US combat forces to leave Iraq by year’s end
US intends to continue its support for the ISF, including the Peshmerga, to build their capacity to deal with future threats
There will be no US forces with a combat role in Iraq by December 31, 2021, the US and Iraqi governments said in a joint statement following the strategic dialogue held in Washington on Monday (local time).
The delegations include — Iraq’s Minister of Foreign Affairs Dr. Fuad Hussein and the US Secretary of State Antony J Blinken. They co-chaired the final session of the Strategic Dialogue, initiated on June 11, 2020, in accordance with the 2008 Strategic Framework Agreement for a Relationship of Friendship and Cooperation between the United States of America and the Republic of Iraq (SFA), according to a statement issued by US Department of State on Monday (local time). The Iraqi delegation also included representatives of the Kurdistan Regional Government.
The joint statement said that the two countries reaffirmed the importance of these discussions, which focused on strengthening the long-term strategic partnership defined by the SFA and on key issues of mutual concern: regional stability, public health, climate change, energy efficiency, energy independence, humanitarian aid, human rights, economic cooperation, and cultural and educational exchanges, among other issues.
Iraq provided a detailed accounting of its efforts to promote the safe and voluntary return of internally displaced persons to their home regions, and the United States pledged its continued support in this regard.
The two delegations reaffirmed the principles agreed upon in the SFA. The United States reaffirmed its respect for Iraq’s sovereignty and laws and pledged to continue providing the resources Iraq needs to preserve its territorial integrity.
The Government of Iraq reaffirmed its commitment to protect Coalition personnel advising and enabling the Iraqi Security Forces (ISF) and reasserted its position that all Coalition Forces are in Iraq at its invitation.
The two delegations also emphasized that the bases hosting US and other Coalition personnel are Iraqi bases and are operating per existing Iraqi laws; they are not US or Coalition bases, and the presence of international personnel in Iraq is solely in support of the Government of Iraq’s fight against ISIS.
The delegations decided, following recent technical talks, that the security relationship will fully transition to training, advising, assisting, and intelligence-sharing role, and that there will be no US forces with a combat role in Iraq by December 31, 2021.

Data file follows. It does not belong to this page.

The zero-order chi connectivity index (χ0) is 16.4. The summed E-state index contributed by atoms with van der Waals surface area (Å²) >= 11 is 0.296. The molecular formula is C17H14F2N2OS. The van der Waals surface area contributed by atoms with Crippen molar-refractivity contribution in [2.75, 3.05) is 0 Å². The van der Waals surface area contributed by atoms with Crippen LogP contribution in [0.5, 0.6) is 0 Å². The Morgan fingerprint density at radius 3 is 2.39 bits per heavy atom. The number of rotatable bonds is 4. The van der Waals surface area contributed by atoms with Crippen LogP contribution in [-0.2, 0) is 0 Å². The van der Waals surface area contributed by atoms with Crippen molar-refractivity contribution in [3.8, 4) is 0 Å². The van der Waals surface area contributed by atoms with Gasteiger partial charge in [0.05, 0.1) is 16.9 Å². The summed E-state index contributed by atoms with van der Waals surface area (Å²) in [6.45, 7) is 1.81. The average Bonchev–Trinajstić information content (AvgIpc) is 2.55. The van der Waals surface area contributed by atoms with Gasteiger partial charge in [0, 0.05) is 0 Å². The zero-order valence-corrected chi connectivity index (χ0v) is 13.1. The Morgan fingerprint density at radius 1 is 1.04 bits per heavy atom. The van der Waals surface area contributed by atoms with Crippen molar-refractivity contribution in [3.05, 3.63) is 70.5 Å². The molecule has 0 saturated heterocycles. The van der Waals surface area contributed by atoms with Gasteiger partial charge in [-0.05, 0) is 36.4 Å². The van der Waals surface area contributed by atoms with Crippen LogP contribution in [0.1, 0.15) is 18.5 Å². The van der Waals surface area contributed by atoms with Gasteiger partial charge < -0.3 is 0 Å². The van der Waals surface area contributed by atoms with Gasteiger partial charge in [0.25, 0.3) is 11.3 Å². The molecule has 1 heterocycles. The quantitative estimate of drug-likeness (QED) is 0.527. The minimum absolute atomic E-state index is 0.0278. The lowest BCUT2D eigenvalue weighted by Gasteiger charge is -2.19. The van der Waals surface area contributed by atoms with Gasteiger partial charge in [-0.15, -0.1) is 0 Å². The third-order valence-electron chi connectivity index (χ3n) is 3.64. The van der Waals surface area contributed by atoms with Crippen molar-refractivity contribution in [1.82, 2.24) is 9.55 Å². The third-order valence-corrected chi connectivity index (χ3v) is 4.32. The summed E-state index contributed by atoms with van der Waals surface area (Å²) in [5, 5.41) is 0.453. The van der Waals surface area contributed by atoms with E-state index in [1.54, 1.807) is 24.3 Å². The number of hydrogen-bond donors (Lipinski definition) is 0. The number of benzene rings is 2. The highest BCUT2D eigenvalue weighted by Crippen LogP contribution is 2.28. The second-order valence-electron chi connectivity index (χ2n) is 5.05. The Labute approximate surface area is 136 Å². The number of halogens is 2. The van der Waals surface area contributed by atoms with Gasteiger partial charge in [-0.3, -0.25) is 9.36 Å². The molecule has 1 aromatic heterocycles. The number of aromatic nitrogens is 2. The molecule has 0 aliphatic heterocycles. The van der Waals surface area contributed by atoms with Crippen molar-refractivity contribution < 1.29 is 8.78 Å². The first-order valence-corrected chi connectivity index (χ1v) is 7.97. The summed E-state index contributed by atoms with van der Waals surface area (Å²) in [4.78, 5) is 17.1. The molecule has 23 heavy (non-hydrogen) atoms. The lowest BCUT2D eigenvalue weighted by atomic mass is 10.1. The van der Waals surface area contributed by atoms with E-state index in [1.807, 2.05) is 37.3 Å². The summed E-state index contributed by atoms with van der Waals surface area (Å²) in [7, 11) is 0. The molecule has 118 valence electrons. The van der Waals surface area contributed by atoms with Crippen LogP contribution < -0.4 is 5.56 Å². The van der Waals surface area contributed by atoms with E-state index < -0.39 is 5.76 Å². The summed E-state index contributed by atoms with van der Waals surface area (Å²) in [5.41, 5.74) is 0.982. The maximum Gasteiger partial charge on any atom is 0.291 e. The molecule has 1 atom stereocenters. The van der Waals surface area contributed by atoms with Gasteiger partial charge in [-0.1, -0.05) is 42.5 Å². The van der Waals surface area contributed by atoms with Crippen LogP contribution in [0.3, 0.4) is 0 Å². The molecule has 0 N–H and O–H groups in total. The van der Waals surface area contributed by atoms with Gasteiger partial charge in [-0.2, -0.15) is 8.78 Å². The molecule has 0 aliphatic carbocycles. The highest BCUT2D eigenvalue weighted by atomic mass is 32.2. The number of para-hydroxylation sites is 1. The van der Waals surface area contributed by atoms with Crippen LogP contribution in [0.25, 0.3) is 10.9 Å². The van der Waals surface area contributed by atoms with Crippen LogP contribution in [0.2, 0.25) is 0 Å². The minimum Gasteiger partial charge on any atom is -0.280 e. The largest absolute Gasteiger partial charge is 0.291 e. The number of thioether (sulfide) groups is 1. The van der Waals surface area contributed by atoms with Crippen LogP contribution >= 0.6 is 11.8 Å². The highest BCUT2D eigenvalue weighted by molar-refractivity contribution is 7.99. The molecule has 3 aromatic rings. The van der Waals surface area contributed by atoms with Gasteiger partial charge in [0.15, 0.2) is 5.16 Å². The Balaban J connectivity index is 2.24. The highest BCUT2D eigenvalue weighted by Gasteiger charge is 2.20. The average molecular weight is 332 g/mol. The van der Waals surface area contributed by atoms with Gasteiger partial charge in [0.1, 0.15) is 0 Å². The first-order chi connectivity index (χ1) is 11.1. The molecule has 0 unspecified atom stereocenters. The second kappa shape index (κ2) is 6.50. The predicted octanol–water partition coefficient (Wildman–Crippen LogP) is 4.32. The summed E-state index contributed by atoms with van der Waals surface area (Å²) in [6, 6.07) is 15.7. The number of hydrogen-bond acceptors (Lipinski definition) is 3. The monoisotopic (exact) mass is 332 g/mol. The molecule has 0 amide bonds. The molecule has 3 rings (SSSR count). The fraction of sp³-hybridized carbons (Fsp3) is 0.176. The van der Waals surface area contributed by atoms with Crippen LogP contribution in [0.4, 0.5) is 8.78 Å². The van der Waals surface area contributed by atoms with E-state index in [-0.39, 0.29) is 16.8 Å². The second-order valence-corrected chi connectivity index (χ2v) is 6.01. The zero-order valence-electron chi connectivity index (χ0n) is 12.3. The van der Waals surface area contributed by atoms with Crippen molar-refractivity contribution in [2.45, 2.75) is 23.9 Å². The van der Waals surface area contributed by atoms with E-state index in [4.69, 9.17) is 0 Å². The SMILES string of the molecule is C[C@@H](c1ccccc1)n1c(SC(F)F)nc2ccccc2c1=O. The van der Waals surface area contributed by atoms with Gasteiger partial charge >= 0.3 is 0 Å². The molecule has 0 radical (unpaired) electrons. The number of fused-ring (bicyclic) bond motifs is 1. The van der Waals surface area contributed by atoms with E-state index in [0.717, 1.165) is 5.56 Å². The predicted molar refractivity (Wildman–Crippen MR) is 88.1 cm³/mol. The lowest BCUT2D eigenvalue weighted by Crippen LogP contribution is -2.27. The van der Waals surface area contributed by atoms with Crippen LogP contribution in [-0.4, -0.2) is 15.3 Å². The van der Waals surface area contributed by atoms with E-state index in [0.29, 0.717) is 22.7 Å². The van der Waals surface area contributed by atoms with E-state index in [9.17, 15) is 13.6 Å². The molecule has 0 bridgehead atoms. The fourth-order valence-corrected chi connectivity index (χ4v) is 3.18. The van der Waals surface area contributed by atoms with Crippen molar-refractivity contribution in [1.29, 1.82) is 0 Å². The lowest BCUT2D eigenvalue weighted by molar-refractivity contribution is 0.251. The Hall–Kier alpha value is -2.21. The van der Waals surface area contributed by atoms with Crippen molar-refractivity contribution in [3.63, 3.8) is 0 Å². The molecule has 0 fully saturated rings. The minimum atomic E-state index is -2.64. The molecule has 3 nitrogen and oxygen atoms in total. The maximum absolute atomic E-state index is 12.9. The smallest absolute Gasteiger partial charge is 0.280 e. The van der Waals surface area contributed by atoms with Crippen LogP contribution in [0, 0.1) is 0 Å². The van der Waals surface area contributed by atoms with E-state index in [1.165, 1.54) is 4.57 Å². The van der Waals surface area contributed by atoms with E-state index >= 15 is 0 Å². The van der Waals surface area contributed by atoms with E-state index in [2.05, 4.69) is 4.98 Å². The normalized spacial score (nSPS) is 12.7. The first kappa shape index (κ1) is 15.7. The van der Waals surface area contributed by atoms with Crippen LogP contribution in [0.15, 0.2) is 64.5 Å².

The United States intends to continue its support for the ISF, including the Peshmerga, to build their capacity to deal with future threats.
The two delegations confirmed their commitment to the protection of human rights and fundamental freedoms, including freedom of the press, through strict adherence to due process of law, national constitutions, and their respective international human rights obligations and commitments. Both sides confirmed that free and fair elections will strengthen Iraq’s sovereignty, democracy, and development.
The Iraqi side provided a detailed account of its plans to promote voter participation and ensure the safety of voters, candidates, poll workers, local monitors, civil society groups, and international observers.
Both delegations stated their appreciation for the international community’s support, expressed through UN Security Council Resolution 2576 (2021) and concurred that the presence of both a UN Assistance Mission for Iraq (UNAMI) monitoring team and EU observation mission represents a good-faith effort by the international community to support the call of the Iraqi people and the Iraqi government for free and fair elections in October.
Iraq welcomed long-running US support for UNAMI, and recent US financial contributions to UNAMI’s electoral-assistance, including for its election monitoring team.
Both sides intend to pursue cooperation in working with international organizations and through intergovernmental processes, including the 26th Conference of the Parties of the United Nations Framework Convention on Climate Change, to be held in Glasgow this fall. The United States expressed its support for Iraq’s effort to promote economic reform and enhance regional integration, in particular through energy projects with Jordan and the GCC Interconnection Authority.
The two delegations reaffirmed their determination to preserve and strengthen the strategic relationship, across the full spectrum of bilateral issues, for the sake of their respective national interests and their shared interest in regional stability. The United States and Iraq confirmed that they would resume their discussions through the various coordinating committees enumerated in the SFA, the statement added.